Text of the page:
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Hospitals across Tampa Bay have placed new limitations on who can visit in an effort to slow the spread of the coronavirus and to protect patients and health care workers.
“With the number of confirmed coronavirus cases rising in Florida and around the nation, we are further limiting access into our hospitals to help ensure that our patients, caregivers, and visitors are safe,” said Dr. Ravi Chari, president, HCA Healthcare West Florida in a statement.
At HCA hospitals like Largo Medical Center or the Medical Center at Trinity, most patients aren’t allowed to have visitors at all. There are exceptions for patients in labor and delivery, the neonatal intensive care unit, behavioral health departments and in end-of-life situations, according to a press release.
These new rules go into effect at HCA hospitals across the region on Friday. It does not affect attorneys or government officials on duty who might need to see a patient.
In emergency rooms, only one visitor is allowed per patient, the release said. But once a patient is admitted to the hospital, that visitor must leave.
For outpatient procedures at HCA hospitals, patients can still have one visitor at a time. That person must remain in a designated waiting area.
All visitors who are under 18 won’t be allowed in unless they are the parent of a hospitalized child.
And all guests on the hospital campus will still be screened for COVID-19, the disease caused by the coronavirus. They must answer questions about if they are experiencing symptoms like fever or shortness of breath, and if they’ve traveled outside of the country in the last 14 days. Anyone who answers yes to these questions will not be allowed to enter the hospital.
Hospital operators are encouraging patients and their family members to use their phones, or apps like Skype and FaceTime to connect virtually for now.
At Tampa General Hospital, adult patients can have one approved visitor. Only the parents of pediatric patients will be allowed to enter the hospital. And for patients giving birth, their partner and a certified birth assistant, like a doula, can be present for delivery. The hospital has suspended all other visitation at this time.
Every visitor to Tampa General must provide photo identification to enter the hospital.
“Because our hospital handles emergencies and traumatic injuries every day, exceptions will be allowed in certain cases,” a press release said.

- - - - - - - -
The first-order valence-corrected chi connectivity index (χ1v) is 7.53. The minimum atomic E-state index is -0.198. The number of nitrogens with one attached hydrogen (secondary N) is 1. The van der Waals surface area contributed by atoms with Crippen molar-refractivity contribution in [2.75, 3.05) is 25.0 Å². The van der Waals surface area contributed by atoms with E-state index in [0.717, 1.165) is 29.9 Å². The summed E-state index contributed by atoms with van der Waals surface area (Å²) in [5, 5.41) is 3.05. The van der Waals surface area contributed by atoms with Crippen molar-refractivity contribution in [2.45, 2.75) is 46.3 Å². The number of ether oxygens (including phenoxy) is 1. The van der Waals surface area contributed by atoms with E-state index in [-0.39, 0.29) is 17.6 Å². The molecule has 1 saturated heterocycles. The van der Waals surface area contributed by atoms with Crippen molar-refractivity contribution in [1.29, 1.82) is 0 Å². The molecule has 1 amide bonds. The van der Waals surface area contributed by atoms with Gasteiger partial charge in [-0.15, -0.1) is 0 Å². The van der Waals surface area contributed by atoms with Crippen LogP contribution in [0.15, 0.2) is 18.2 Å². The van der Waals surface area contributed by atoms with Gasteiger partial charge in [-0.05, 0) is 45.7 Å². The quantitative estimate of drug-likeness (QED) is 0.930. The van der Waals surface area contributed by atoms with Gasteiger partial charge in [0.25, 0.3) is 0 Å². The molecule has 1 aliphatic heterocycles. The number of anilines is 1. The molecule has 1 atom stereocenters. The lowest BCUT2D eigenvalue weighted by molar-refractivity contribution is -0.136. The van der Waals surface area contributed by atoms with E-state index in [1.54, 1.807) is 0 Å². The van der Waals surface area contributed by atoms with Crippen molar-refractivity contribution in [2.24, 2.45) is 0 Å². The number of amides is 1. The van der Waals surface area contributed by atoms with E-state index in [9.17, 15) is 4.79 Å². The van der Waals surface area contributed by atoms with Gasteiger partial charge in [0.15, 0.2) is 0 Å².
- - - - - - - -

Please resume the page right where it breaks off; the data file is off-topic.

BayCare hospitals are limiting visitors to the hours of 11 a.m. to 7 p.m. daily, according to its website. Anyone under 18 will not be allowed on campus. All adult visitors will be screened for COVID-19.
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Visitors are restricted from visiting BayCare’s residential facilities for 30 days, as part of the March 15 emergency order by the Florida Department of Emergency Management. This applies to Morton Plant North Bay’s Mitchell Rehabilitation Center and BayCare behavioral residential facilities.
Bayfront Health in St. Petersburg is only allowing “essential visitors” such as immediate family, a partner or others ages 16 and older to see patients currently admitted to the hospital, said marketing director, David Larrick.
“The limit of visitors is one at a time and visitors must enter through the hospital’s emergency department or West Entrance,” he said in an email. “Decisions regarding visitors in end-of-life situations will be made on a case-by-case basis.”
At Johns Hopkins All Children’s Hospital, visitors are limited to no more than two parents or guardians for the duration of the patient’s stay, said spokeswoman Danielle Caci. The hospital is also rescheduling some outpatient appointments to limit the number of people coming to the campus.
Visiting hours and age restrictions vary by location at AdventHealth hospitals in Central Florida, said spokeswoman Ashley Jeffery. All patients and visitors will be screened for COVID-19 symptoms and travel histories. All visitors who are sick are being asked not to enter the hospital, she said.
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